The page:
I spent a very relaxed afternoon at a friend’s house yesterday, being thoroughly middle-class. There was good food and wine in the kitchen; children were running around underfoot; there was chat and debate amongst the women on the verandah, while inside the menfolk were gathered around the big screen television to watch the England game. By 6pm, it was all over and the post-mortem had begun. England had been sacked out of the World Cup, with a contentious disallowed goal being blamed for their lacklustre performance.
This was not the first disputed decision of this year’s tournament. The USA had already been aggrieved by their own non-goal controversy, and there have been a number of dubious decisions that have seemed inexplicable when viewed with the 20-20 hindsight of an instant replay from a number of angles. Already the pundits are clamouring for FIFA, football’s governing body, to allow video referees to oversee contentious decisions. But they appeal in vain, for FIFA seem to have an aversion to anything that might make referees more accountable.
On the one hand, I can understand FIFA’s thinking: coming to rely on video appeals would undermine the authority of the referee on the pitch, an authority that is already undermined by players and managers in the course of the club season. Giving players the right to appeal every disputed call could lead to a situation where video replays completely usurped the authority of the referee and the linesmen. On the other hand, given the howlers that have been allowed to stand during this tournament, the clarification that a video referee could provide is increasingly compelling.
FIFA fears video referrals because they would change the power dynamic of the game. Don’t waste your time trying to decipher their arguments that the technology is too expensive: they don’t need to develop any new software and global football is already richer than Croesus. What lies at the heart of their refusal to contemplate introducing the new technology is a fear of change, a refusal to recognise that there may be something that can do the job better than the system they have been relying upon until now.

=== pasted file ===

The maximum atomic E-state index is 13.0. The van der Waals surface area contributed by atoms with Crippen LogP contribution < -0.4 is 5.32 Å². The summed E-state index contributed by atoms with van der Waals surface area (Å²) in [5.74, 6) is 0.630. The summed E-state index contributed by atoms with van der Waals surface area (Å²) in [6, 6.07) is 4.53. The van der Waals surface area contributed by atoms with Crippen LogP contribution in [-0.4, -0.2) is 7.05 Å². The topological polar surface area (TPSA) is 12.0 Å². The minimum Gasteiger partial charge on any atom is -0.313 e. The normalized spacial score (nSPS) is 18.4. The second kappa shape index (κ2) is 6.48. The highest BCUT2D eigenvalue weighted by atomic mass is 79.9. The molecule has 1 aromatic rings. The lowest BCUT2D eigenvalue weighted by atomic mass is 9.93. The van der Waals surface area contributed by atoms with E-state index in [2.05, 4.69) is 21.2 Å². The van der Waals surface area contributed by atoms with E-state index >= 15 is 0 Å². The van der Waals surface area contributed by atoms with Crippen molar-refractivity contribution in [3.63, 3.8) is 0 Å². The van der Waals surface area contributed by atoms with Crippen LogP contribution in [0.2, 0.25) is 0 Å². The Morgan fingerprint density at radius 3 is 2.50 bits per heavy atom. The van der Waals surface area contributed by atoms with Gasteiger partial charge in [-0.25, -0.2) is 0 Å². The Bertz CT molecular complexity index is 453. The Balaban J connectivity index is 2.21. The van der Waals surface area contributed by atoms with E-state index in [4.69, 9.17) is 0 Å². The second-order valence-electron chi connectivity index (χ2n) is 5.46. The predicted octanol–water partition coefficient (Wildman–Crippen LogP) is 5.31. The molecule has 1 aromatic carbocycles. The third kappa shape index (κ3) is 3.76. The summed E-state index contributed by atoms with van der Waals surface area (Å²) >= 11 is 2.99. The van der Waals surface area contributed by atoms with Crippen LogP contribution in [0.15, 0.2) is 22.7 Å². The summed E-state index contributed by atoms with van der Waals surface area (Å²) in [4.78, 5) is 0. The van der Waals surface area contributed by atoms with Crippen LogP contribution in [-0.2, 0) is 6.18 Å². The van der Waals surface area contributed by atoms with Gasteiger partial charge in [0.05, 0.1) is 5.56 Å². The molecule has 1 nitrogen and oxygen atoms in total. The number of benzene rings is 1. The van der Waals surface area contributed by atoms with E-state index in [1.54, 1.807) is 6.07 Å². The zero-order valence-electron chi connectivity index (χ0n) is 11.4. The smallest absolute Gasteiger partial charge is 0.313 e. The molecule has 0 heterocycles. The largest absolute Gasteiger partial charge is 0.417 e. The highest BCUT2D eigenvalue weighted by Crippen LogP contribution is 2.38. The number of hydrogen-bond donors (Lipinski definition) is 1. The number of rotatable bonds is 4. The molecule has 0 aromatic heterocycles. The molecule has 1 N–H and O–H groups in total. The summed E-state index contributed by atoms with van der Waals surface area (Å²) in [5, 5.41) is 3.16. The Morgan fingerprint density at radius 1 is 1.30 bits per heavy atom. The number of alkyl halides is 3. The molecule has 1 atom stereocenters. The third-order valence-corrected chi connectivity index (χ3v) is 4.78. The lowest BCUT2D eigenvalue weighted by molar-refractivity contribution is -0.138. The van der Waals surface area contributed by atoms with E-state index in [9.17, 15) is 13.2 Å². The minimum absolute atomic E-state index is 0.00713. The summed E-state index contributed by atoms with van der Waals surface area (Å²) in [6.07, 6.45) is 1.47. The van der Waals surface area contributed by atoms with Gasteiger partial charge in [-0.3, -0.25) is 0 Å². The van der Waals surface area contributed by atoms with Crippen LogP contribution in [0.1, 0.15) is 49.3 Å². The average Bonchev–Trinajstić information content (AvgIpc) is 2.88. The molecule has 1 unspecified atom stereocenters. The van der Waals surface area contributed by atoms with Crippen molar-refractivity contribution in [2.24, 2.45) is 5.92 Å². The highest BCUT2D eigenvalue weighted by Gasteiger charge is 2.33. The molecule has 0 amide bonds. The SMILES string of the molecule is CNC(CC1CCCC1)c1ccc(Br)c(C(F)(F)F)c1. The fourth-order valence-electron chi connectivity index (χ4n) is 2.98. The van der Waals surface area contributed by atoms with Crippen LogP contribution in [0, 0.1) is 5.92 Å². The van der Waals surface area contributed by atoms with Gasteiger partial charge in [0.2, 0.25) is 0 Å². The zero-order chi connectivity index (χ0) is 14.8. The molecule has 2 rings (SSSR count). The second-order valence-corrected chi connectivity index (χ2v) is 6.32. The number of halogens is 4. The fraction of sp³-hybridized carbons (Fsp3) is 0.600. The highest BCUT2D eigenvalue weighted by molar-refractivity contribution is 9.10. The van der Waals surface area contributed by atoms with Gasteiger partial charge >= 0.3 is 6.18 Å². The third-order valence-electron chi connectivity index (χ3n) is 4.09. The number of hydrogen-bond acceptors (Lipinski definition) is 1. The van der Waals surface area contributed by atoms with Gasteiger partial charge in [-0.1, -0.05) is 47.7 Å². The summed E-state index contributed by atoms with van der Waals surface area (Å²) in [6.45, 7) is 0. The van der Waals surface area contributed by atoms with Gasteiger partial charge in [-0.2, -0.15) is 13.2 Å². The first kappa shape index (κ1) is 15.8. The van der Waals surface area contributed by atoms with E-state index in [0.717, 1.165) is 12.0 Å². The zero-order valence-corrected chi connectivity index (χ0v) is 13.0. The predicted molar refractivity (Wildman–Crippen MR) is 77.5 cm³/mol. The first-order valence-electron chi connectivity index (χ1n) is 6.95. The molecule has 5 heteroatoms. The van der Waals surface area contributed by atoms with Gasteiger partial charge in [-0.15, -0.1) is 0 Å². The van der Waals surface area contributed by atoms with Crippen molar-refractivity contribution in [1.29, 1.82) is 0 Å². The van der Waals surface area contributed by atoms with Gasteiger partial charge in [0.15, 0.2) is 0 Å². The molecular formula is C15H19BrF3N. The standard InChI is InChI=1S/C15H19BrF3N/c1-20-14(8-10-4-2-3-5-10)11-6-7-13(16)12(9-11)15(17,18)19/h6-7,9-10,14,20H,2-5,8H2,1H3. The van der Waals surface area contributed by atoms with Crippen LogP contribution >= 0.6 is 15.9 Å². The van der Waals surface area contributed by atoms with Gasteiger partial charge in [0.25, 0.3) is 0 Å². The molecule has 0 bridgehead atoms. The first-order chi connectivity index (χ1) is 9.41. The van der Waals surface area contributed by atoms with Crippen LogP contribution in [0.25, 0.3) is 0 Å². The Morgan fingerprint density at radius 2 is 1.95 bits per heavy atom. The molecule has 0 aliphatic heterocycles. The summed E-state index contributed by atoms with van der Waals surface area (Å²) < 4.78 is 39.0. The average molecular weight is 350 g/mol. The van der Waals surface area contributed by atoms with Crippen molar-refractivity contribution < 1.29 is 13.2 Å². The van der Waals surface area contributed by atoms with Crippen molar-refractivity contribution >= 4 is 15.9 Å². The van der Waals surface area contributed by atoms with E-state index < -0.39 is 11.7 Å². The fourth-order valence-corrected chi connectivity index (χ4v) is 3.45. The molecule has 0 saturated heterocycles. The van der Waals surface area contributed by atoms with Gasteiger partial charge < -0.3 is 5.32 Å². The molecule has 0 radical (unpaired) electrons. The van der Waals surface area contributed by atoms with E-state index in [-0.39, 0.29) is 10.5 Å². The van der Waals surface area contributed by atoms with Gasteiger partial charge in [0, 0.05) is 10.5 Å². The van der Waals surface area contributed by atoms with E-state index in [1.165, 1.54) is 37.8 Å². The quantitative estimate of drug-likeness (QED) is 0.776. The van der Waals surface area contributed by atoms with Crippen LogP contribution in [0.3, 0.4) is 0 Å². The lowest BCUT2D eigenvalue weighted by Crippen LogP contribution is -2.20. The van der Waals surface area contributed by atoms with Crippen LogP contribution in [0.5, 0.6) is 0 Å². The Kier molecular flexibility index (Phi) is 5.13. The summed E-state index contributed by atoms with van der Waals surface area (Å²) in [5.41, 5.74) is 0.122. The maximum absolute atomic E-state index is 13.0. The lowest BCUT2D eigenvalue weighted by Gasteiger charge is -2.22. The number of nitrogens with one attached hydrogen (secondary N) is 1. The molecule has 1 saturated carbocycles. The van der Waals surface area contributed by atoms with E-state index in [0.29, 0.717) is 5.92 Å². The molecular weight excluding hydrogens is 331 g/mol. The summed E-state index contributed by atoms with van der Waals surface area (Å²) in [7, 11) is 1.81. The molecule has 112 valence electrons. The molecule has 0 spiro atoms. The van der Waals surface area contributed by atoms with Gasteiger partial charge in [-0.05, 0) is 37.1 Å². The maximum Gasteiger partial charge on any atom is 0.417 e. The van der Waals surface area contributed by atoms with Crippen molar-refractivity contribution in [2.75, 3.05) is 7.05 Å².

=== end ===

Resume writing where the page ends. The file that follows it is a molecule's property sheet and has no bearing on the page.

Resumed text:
But FIFA are not alone in this. Many businesses hesitate and procrastinate when asked to consider a different way of doing business, or adopting a new type of technology. They are not necessarily refuseniks; they are simply used to doing things in a certain way, and the thought of the disruption caused by a potentially steep learning curve, or the changing shift in power structures within a company make them cautious.
Adopting a new technology doesn’t necessarily mean embracing it while it is still in the white-hot heat of its development. Then again, neither does it mean behaving like a dinosaur and refusing to believe that a technology that has already been widely adopted could never work for you. FIFA need to realise that all the money they get from television sponsors now means that every decision made by its referees can be reviewed and occasionally be highlighted as wrong within seconds by viewers across the globe. Safeguards could be put in place to preserve the authority of on-pitch referees, just as safeguards can be put in place to make sure a new system administrator does not run amok with your new computer system. What remains to be seen is whether FIFA will continue to deny the existence of modern technology, or if it will choose to embrace it.
[Image by Thymiotatsis]